Not Without Testimony

Article was written by Pastor Rod Schorr from our July 2001 Messenger Archives


     There has never been a people quite as remarkable as the Karen of Burma. For centuries they had always been fiercely resistant to the efforts of their Burmese neighbors to convert them to Buddhism. And the Burmese had hated them for it ever since. The Karen people worshipped Y'wa—the Creator of All Things ... In many ways, Y'wa--not only his name, but also his attributes, was remarkably similar to (Ya'vah) of the Bible! In fact, when missionaries in later years finally cracked the 'code' of Karen language, they found an incredible collection of hymns devoted to their God. Here is a sample from one of them, and remember: we're talking about a people group who had been reached with the Gospel.
     "Y'wa is eternal, his life is long. One eon--he dies not! Two eons--he dies not! He is perfect in meritorious attributes. Eons follow eons--and he dies not! Y 'wa formed the world originally. He appointed food and drink. He appointed the 'fruit of trial'. He gave detailed orders. MuKawle deceived two persons. He caused them to eat the fruit of the tree of trial. They obeyed not; They believed not Y'wa ... When they ate the fruit of trial, they became subject to sickness, aging, and death." 1
     The Karen possessed a remarkable 'Redemption Lore'. Long before any missionaries ever arrived, prophets among the Karen had been telling them that Y'wa would someday send them a messenger--a "white brother from the west" would come, bringing a sacred book: a book that would save them forever from the dangers of the demon world.
     The first 'messenger' to arrive was not a Christian. He was an English officer sent by Lt. Col. Michael Symmes on an exploratory mission to the Karen regions m 1795. Since this officer could not speak the language of the Karen, he had a Burmese translator at his side: a man who himself had nothing but contempt for these primitive people.
     The Karen people were electrified by the arrival of this officer. They greeted him with so much affection and enthusiasm that both the officer and his translator were put off by it.
     "What's going on?" he asked his translator.
     "They say they have been expecting you for many years. They think you are a certain messenger sent to help them."
     "Oh really? And what am I supposed to do to help them?" the officer asked.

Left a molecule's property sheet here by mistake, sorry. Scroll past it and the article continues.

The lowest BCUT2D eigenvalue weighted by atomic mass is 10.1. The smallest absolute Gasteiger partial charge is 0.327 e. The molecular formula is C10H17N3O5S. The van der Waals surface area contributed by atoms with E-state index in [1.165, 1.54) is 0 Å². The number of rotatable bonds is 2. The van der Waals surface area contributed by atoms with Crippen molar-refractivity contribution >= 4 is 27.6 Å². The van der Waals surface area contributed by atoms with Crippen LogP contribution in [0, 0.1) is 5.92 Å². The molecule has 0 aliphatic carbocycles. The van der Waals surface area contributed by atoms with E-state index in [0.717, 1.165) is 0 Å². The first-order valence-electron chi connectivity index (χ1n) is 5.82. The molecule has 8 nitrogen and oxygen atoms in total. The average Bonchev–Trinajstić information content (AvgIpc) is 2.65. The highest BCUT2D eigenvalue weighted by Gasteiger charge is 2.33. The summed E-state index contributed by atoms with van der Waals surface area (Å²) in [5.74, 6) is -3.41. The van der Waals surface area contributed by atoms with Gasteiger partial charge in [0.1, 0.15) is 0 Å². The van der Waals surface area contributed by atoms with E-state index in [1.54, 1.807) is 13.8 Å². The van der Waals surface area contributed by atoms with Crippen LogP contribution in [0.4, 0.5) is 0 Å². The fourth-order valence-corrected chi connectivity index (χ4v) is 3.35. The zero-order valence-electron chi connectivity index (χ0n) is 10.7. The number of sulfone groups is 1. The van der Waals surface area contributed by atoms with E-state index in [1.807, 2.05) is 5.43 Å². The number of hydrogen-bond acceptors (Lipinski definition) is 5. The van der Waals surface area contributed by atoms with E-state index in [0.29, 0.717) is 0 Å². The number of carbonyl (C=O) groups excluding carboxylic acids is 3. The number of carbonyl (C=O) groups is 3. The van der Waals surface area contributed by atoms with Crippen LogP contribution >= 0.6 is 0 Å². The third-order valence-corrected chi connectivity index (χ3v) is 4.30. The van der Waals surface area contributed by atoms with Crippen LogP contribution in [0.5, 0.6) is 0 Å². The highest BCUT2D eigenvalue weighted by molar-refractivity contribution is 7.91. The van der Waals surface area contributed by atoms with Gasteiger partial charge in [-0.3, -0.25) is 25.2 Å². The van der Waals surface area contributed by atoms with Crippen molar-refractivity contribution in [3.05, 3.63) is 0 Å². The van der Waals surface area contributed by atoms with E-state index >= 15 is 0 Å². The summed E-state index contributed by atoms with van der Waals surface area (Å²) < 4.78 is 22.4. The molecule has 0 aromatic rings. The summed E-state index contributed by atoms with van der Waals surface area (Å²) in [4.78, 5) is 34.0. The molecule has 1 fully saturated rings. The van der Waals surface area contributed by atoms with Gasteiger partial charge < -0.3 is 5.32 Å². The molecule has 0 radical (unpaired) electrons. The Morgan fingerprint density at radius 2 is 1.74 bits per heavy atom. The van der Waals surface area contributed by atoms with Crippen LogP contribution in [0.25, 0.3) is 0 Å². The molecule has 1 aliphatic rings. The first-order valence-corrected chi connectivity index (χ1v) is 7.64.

"You are supposed to bring them a book, written by their god Y'wa."
     The officer took a look around at the filthy, uneducated tribesmen and sneered: "Tell them they are mistaken. I have no acquaintance with any god called Y'wa. Nor do I know have the slightest idea who this white brother might be." The Burmese translated the message with a sneer, and then the two of them walked out of the village, never to return again. 2
     No book was given.
     Some twenty years, a Muslim adventurer came into their territory and again they approached him with their hopes for the 'lost book'. This time - man reached into his bag and brought out a book and tossed it to them.
     The Karen couldn't read it of course. So for years, the book was kept in a covered basket in a village high in the mountains, where it was worshiped as a sacred relic from 'Y'wa'.
     Twelve years later, George and Sarah Boardman— the American Baptist missionaries came out to help Adoniram Judson with his work among the Burmese. But during those first few years of training, the Boardman's developed a burden for the Karen instead.
     Later, as they preached from village to village, they began to hear about the "sacred book". The people spoke of it so often that the Boardman' s finally asked to see the thing. And so a guide was appointed to lead them on the a long journey, high up into the mountains to the village where the sacred book had been safely kept-now for twelve years already. And when they brought out the basket and pulled back the muslin covering, there it was: a Book of the Psalms!
     Whew! That was close! That old Muslim could have thrown the Koran their way! But of course, he tossed them a book that he thought was worthless: an old-English Psalmody!
     How delicate is the balance of history!
     The Boardmans sat down and began translating that thing and, before too long, the ancient Karen's dream of Redemption was coming true! The Karens were recognized as one of the strongest Christian people-groups in Southeast Asia. They themselves went on to become missionaries to the Burmese!
     There is a beautiful promise in the book of Acts, that ties in wonderfully with all this: "In the past, God has let all nations go their own way. Yet He has not left Himself without testimony. " (Acts 14:16)
     May I say this to those of you whose hearts are burdened for the lost around you--those of you who long to be used to bring friends and family members to Christ? "God will not leave Himself without testimony." If you take the step to share what you've found in Christ, you will discover that God has already been working to prepare people's hearts to receive it! Working in ways you never dreamed possible!
     Keep watching for open hearts, dear Christian, and be ready with the answers that only Christ can give.

See you Sunday!


1. McLeod Wylie, The Gospel in Burma London, W. H. Dalton; 1859, p. 22

2. Don Richardson, Eternity in their Hearts, Ventura, CA. Regal Books, 1981 p. 74-76



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